On this page
I have created this guide to support you through your final project for HSCI 424.
GIS resources at SFU Library
Access GIS software, geospatial data, options for GIS training (in person and online), consultations, and other means of support via SFU Library's GIS & Maps pages.
Access points for geospatial data
The licensed geospatial data that SFU Library has purchased are available for instant download in SFU's section of ABACUS. Browse datasets or use the search box in the top right to search by keyword(s). ABACUS also contains statistical and numeric data. See also the Public Data Collection in ABACUS (no SFU login required).
Integrated Cadastral Information Society (ICIS) Data
Use the ICIS BC Spatial Public Map Viewer to quickly and easily view ICIS data. The GIS & Map Librarian (Berenica Vejvoda; firstname.lastname@example.org) can download the following datasets on behalf of SFU researchers:
- Cadastral data for all of BC
- AddressBC Data
- Assessment Fabric Layer Data from BC Assessment
- Canadian Wildlife Service
- Agricultural Land Reserve
- Health Authority Locations
- Conservation Parcels
- Police Jurisdictions
BC Geographic Data - Many products on this page are free and can be downloaded by anyone. However, some have a cost. The GIS & Map Librarian (Berenica Vejvoda; email@example.com) can download the following products on behalf of SFU researchers for free or a reduced cost. These products are for academic use only.
- Terrain Resource Information Management Program (TRIM) data - Contains two geospatial datasets: TRIM DEM, which consists of shapefiles for elevation points and breaklines, and TRIM Positional, which consists of various layers for contours, cultural features, landcover, transportation and water. Both sets are for a scale of 1:20,000.
- Hillshade Imagery
- TRIM gridded DEM map sheet (25 m resolution)
- Orthophotos - Available at a reduced rate of $25 per mapsheet for SFU researchers. Many lower resolution scans available for free via the Province's Orthophoto Viewer.
- Digital airphotos High resolution TIFFs available at a reduced rate of $18.50 per photo for SFU researchers. Many lower resolution scans available for free via the Province's Air Photo Viewer and Historical Air Photo Index Map Viewer. Also of note: the Geographic Information Centre (GIC) at UBC has the largest collection of hard copy air photos in BC and scans may be obtained by visiting the GIC in person.
LandScan Global Population
Country-level demographic data, 1st level admin demographic data, pixel (1km²) level data, and a layer with area calculations for population density. Country and 1st level admin level data include age, gender, and age-by-gender population breakdowns.
Open Data catalogues
- Many government bodies (municipalities, provinces, nations, and others) increasingly make geospatial data available via open data catalogues and portals. You can generally locate these by searching for the name of your municipality, region, or province + "open data" using search engines like DuckDuckGo or Google. Note that sometimes you won't find data at the most granular level and will have to take a step back—you can often use regional, provincial, or even national data to get a municipality, for example.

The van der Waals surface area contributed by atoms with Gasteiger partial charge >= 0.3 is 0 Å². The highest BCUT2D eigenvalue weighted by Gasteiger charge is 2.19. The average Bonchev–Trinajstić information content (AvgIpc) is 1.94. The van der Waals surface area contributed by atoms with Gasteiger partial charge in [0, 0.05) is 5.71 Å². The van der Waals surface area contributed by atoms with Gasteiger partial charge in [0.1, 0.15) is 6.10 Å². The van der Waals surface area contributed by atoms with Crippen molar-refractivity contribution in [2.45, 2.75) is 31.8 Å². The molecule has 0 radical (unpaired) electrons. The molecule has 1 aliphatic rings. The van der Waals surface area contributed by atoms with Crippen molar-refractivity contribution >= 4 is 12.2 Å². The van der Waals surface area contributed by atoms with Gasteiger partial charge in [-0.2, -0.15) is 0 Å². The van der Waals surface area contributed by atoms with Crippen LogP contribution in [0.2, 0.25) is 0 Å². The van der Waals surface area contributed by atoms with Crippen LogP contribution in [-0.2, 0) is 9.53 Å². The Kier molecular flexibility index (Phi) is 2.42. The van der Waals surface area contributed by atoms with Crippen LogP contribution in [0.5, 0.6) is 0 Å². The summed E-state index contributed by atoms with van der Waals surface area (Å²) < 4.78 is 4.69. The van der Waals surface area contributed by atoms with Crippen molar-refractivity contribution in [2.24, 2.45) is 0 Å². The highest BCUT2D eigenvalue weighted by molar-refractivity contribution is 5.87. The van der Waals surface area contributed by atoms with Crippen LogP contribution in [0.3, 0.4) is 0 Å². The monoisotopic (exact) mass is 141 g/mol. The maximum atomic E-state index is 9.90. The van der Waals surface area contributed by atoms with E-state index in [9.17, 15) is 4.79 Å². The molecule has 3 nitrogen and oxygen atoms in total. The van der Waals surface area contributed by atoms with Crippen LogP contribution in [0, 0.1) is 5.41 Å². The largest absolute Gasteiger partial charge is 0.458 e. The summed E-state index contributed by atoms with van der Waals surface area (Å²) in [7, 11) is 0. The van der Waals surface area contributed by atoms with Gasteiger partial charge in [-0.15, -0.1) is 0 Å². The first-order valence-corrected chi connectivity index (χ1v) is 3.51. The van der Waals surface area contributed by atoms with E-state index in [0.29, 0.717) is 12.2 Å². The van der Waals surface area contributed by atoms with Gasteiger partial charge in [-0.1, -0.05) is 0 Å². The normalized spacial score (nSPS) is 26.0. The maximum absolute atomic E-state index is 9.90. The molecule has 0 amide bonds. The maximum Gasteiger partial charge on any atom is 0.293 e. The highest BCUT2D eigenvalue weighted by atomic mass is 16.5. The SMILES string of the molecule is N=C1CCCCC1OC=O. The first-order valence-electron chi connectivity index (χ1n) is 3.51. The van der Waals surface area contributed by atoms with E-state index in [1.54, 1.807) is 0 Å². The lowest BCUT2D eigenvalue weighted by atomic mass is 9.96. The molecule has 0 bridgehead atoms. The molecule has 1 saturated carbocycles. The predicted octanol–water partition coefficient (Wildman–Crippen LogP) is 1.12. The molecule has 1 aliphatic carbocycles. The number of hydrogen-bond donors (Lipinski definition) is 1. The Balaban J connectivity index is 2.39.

- Open data portals across Canada - Not an exhaustive list. If you don't see the area that you're looking for, use the search technique mentioned above.
- A few especially good or important local Open Data catalogues:
Searching the web
Internet search engines can be a great way to locate datasets. Things to keep in mind:
- Search engines such as DuckDuckGo and Google give you specific commands that let you have more control and make your search more effective. In general, you want to nest each of your concepts in parentheses and use OR within the parentheses to combine synonyms and related terms. For example: Vancouver (parks OR trails OR "green space" OR "street trees"). Using quotation marks around phrases will search for an exact phrase. Consult the Library's search tips for Google, Google Scholar, DuckDuckGo, and other search engines for more information.
- You need to use geospatial keywords like the following in your search: GIS, shapefile, shp, “spatial data”, geospatial, "open data"
- As an example, searching Google for:
("tree inventory" OR "street trees") Ottawa (geospatial OR "open data")
brings me to this page in the City of Ottawa's data catalogue, where I can download a shapefile or kmz of street trees in Ottawa.
- Many organizations and research groups produce and share geospatial data. Check their websites! Look for sections with names like: "Data", Tools", "Resources", "Research". If you are unsuccessful in locating data via an organization's website and have reason to believe that they produce data that will be helpful in your work, consider contacting the organization.
- Selected data/web maps via organizations:
- British Columbia Marine Conservation Analysis
- International Water Management Institute
- BC Centre for Disease Control BC Community Health Data (statistical and numeric data)
- Biogeoclimatic Ecosystem Classification (BEC) and Ecology Research program of British Columbia
- Canadian Rental Housing Index
- Bikemaps.org - worldwide map of volunteered geographic information (VGI) pertaining to cycling cycling safety, hazards, and bike thefts.
Academic library data catalogues and portals
Many academic library data catalogues or portals contain Open Data that anyone can download; here are a few that do.
- You must cite any datasets used in your work just as you would cite a journal article or book. It is generally best practice to cite each layer that you use.
- Please consult these Recommended guides for citing maps and geospatial data.